This blog is designed to inform investors about business opportunities in Brazilian infrastructure projects. It covers energy, telecomm, mining, transportation, ports and airports greenfield and brownfield projects.
Its content is supported by official information and/or documentation gathered from news agencies, Brazilian regulatory agencies or other governmental entities.
This blog is updated upon new regulations on the areas covered by this blog are issued by Brazilian Agencies.
Oil & Gas: Brazil raises record $1.5bn in auction of oil exploration blocks
Government raises record R$2.8bn in auction of oil exploration blocks
By Chico Santos, Cláudia Schüffner, Rodrigo Polito and Marta Nogueira | Rio de Janeiro
The 11th round of auctions of areas for oil and gas exploration scheduled by the National Oil Agency (ANP) to end Wednesday was concluded on a single day, Tuesday, and caused intense government celebration. The amount raised, to be deposited by August 6th, is a record R$2.8 billion in upfront bonuses, more than R$700 million above the R$2.1 billion obtained in November 2007, in the 9th round. It was also a new bid record for a single block, with R$345.9 million offered for FZA-M-57, a block at the mouth of the Amazon River that went to a consortium formed by France’s Total, Brazil’s Petrobras and the UK’s BP.
As expected, there was intense dispute for blocks in ultra-deep waters of the equatorial bank, which include the states of Pará, Maranhão, Ceará and Rio Grande do Norte and attracted bids from giants including Chevron, Exxon, Shell (unsuccessful), BP, BHP Billiton and Petrobras. The total premium over the minimum bid for the exploration rights was 797.81%, and the expectation of investments only in exploration of the 142 blocks auctioned, of 289 offered, is R$7 billion.
“This is stunning, really great and grand,” celebrated Magda Chambriard, director of ANP. She demonstrated particular satisfaction with the appetite of companies for promising onshore areas of gas in the states of Maranhão, Piauí, Paraíba and Bahia. In her view, this appetite creates strong prospect of success for the 12th round of auctions, planned for October, whose focus will be natural gas production, including promising shale gas reserves, currently a big attraction on the international hydrocarbon market. For November it’s scheduled the first round of auctions for the pre-salt layer, already under the rule of production sharing and not as concession, which is used for auctions of other sedimentary basins excluding the pre-salt one.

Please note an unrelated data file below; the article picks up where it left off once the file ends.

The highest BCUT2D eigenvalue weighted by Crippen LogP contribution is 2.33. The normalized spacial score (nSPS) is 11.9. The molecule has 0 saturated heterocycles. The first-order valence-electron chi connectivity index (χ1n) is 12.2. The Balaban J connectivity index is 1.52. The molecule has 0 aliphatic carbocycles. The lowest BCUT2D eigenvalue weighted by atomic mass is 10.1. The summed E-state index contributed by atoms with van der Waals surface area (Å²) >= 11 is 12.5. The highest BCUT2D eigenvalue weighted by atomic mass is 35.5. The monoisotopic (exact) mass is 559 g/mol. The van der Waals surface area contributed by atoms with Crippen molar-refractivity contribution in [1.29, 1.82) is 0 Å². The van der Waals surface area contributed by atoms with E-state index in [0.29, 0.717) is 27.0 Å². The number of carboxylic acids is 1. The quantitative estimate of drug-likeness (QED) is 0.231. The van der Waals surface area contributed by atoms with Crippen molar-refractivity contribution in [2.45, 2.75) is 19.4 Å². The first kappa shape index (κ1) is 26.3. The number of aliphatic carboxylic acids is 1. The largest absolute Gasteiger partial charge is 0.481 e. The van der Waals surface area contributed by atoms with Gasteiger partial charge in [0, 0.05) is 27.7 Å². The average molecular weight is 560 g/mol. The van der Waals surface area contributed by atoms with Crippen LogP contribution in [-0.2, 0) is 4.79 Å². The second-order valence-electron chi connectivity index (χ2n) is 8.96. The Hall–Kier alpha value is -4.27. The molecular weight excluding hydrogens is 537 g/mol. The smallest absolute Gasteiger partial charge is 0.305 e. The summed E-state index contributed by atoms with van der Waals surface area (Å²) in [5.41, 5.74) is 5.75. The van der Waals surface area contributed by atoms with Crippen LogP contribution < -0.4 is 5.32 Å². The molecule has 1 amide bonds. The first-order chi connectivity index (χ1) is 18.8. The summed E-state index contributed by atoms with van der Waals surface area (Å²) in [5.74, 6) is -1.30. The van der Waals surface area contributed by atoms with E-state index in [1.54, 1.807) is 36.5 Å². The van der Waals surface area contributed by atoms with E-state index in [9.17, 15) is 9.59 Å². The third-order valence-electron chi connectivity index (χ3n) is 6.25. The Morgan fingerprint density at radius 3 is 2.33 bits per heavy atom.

“The Brazilian regime is really a concession. Pre-salt is an exception that generates fields with 5 billion, 8 billion, 10 billion barrels of recoverable volume and this is an exception from any country in the world,” Ms. Chambriard said when commenting a statement by Senator Francisco Dornelles (Progressive Party, Rio de Janeiro) that the success of Tuesday’s auction was due to the concession regime, which should prevail over production sharing. “The exception will be treated as exception,” she said, after stressing that the pre-salt accounts for only 2% of Brazilian sedimentary basins.
The presence of 18 companies from 11 countries among the 30 winners of the auctions was another aspect highlighted by the ANP director as evidence of the round’s success. Not even the absences of companies from China and Japan that were registered — GDF Suez didn’t place bids either — shook the executive’s confidence. She was unable to explain the reasons for their absence, especially the Chinese, bud didn’t admit the hypothesis that they had opted to prepare for the pre-salt auction.
Ms. Chambriard preferred to celebrate the return of Total to Brazilian auctions, the consolidation of BG as a deep-water operator — it won ten blocks, six of them alone and four in partnership with Petrobras and Petrogal — and the strong presence of the controversial OGX of businessman Eike Batista and the emergence of Petra, a national oil company, as an onshore operator, and of BP as offshore operator. Another aspect highlighted was that blocks were sold in all 23 sectors of the 11 sedimentary basins offered.
Ms. Chambriard said upfront bonuses will have to be paid by August 6th, when 13 years sinc the signing of contracts from the round zero will be completed, reason for which it was chosen as the contract signing date for Tuesday’s auction.
João Carlos De Luca, president of the Brazilian Oil Institute (IBP), said the strong presence of OGX in the 11th round was something he already expected. “Every company needs to open exploratory fronts, needs to have portfolio, generate new opportunities,” he said. Mr. Batista’s company won 13 exploration blocks, 3 of which alone.
Two blocks won by OGX were in consortium with Exxon, company which didn’t have exploration and production assets in Brazil. They bought the rights for POT-M-762, in the Potiguar Basin (next to Rio Grande do Norte state), and CE-M-603, in the Ceará Basin. The consortium, Mr. De Luca said, shows Exxon’s respect for OGX. As for the Asian no-show, Mr. De Luca recalled that they have a profile of seeking assets that offer shorter term returns.
Mr. De Luca didn’t considered Petrobras’s participation small. “Petrobras played its role, which was bigger than I expected,” he said. He added that the arrival of new players is important for the Brazilian market and brings more dynamism to the industry as a whole. Petrobras won in consortium or alone more than 30 blocks, but opted in most of the consortia to give up the role of operator.
After being notified by Brazilian authorities due to two leaks detected in the Frade Field of the Campos Basin, in November 2011 and March 2012, Chevron won one block in the Ceará Basin, CE-M-715, as operator in a consortium with Ecopetrol.
Mr. De Luca said the success of the 11th round may be attributed to exploration opportunities, with potential to find reserves, and a stable political situation.